Retired federal Judge J. Michael Luttig, a staunch conservative long admired by many Republicans, will testify before the House'son Thursday with an urgent and stark message for the panel about former President Donald Trump's efforts to overturn the 2020 election: "America's democracy was almost stolen from her."
Luttig will also likely state that the Republican National Committee is wrong to have referred to some of the events of Jan. 6, 2021, asand warn fellow conservatives to not ignore the gravity of what Trump did as he scrambled to hold onto the presidency that day.
The retired judge's planned remarks were confirmed to CBS News by two people familiar with his expected testimony who were not authorized to discuss details of the hearing.
He will also reveal how he advised then-Vice President Mike Pence to resist Trump's pleas for Pence to block the congressional certification of Joe Biden's election victory.
One person familiar with Luttig's planned testimony said he sees his appearance before the committee as a serious and sobering moment similar to an appearance before the U.S. Supreme Court.
Pence's lawyers and aides reached out to Luttig ahead of the congressional certification, seeking his guidance and a conservative imprimatur on. Luttig ended up briefly serving as an informal, outside adviser to the vice president's team.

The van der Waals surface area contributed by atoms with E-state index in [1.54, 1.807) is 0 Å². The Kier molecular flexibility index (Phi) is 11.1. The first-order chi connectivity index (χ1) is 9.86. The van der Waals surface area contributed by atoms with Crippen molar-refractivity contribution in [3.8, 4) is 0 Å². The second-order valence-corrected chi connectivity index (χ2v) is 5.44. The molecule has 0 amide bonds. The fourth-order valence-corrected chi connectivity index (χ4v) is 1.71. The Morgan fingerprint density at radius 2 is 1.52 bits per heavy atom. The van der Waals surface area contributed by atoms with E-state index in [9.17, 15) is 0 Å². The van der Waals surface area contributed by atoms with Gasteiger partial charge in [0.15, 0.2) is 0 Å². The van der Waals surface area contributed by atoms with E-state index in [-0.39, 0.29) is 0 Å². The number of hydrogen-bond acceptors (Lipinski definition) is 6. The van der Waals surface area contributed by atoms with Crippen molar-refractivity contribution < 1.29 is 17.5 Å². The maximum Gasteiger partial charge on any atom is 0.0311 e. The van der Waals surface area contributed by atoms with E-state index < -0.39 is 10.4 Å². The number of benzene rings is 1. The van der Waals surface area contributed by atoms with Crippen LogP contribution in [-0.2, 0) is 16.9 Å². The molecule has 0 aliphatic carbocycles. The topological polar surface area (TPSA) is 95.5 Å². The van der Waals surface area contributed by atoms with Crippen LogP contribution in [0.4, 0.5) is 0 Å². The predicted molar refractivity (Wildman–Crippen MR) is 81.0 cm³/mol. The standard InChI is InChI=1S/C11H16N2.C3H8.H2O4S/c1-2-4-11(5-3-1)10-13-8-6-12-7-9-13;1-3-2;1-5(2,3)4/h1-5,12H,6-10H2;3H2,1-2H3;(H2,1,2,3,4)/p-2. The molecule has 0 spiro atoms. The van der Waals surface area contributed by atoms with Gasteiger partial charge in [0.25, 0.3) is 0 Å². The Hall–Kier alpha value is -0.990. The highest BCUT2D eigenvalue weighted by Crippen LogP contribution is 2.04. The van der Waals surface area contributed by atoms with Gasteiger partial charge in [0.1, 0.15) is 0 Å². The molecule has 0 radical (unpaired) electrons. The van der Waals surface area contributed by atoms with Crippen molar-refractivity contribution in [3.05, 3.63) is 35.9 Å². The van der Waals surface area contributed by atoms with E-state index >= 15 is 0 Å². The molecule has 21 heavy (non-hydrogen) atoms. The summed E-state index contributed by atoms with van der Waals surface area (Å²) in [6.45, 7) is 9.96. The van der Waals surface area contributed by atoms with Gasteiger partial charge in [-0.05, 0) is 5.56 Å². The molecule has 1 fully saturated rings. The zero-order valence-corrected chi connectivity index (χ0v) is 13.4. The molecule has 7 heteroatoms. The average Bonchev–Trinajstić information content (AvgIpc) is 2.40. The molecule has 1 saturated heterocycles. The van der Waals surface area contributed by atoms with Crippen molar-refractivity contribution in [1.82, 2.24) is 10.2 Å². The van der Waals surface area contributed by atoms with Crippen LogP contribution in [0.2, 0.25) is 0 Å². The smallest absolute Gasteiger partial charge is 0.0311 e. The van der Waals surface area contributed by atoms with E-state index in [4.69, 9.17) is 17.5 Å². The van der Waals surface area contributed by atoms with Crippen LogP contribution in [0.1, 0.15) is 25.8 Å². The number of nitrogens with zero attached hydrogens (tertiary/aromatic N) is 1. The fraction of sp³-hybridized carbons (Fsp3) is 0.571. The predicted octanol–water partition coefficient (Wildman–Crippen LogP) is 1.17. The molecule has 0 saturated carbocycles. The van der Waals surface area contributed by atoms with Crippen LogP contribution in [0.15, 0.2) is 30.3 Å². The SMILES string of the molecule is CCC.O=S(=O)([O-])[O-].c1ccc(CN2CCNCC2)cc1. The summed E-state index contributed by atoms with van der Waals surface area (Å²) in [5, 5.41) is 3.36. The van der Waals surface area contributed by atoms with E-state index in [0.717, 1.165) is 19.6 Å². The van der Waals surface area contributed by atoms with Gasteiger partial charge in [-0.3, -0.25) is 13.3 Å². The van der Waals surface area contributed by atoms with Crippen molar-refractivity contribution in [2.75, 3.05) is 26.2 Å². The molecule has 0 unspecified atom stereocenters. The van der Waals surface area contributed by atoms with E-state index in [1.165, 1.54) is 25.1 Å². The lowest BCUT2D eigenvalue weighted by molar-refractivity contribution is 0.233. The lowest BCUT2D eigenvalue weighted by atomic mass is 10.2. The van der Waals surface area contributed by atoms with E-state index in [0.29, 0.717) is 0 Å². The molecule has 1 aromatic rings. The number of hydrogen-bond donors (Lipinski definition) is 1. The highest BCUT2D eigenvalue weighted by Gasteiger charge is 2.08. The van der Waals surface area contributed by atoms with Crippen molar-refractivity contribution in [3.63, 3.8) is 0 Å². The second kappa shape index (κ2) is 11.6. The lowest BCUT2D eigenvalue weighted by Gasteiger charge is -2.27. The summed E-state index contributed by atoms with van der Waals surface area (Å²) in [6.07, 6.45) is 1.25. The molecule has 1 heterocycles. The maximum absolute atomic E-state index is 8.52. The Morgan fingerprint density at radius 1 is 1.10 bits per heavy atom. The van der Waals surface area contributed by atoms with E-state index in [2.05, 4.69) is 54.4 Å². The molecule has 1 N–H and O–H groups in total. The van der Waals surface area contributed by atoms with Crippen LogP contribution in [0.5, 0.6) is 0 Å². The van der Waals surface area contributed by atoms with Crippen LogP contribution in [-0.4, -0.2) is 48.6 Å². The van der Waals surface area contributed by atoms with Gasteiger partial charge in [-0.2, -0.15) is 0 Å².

Luttig's role in that episode drew the interest of the committee. He has long said he would be willing to share his story and his perspective on the state of the GOP and of American democracy.
"If invited by the Congress, I would of course be glad to testify,"in April.
Pence's former counsel, Greg Jacob, will also testify before the committee on Thursday. Both Jacob and Luttig counseled Pence to avoid doing anything to rupture the congressional certification of the election — and to disregard advice from conservative lawyer and Trump ally John Eastman, a former Luttig clerk.
Eastman authored a two-page memo, embraced by Trump, which argues that the vice president could take steps to delay the certification and allow for states to send alternate slates of electors for consideration by Congress.
A federal judge recently ordered Eastman to turn over 159 documents to the House select committee.
U.S. District Judge David O. Carter, who has been overseeing thebetween Eastman and the House panel, said the latest tranche to be disclosed is not covered by attorney-client privilege or protected work product, as the conservative lawyer asserted. The 159 documents were part of a broader batch of nearly 600 documents that Eastman fought to shield from the committee. Carter said 440 of them were privileged and protected from disclosure.
Melissa Quinn contributed to this report.
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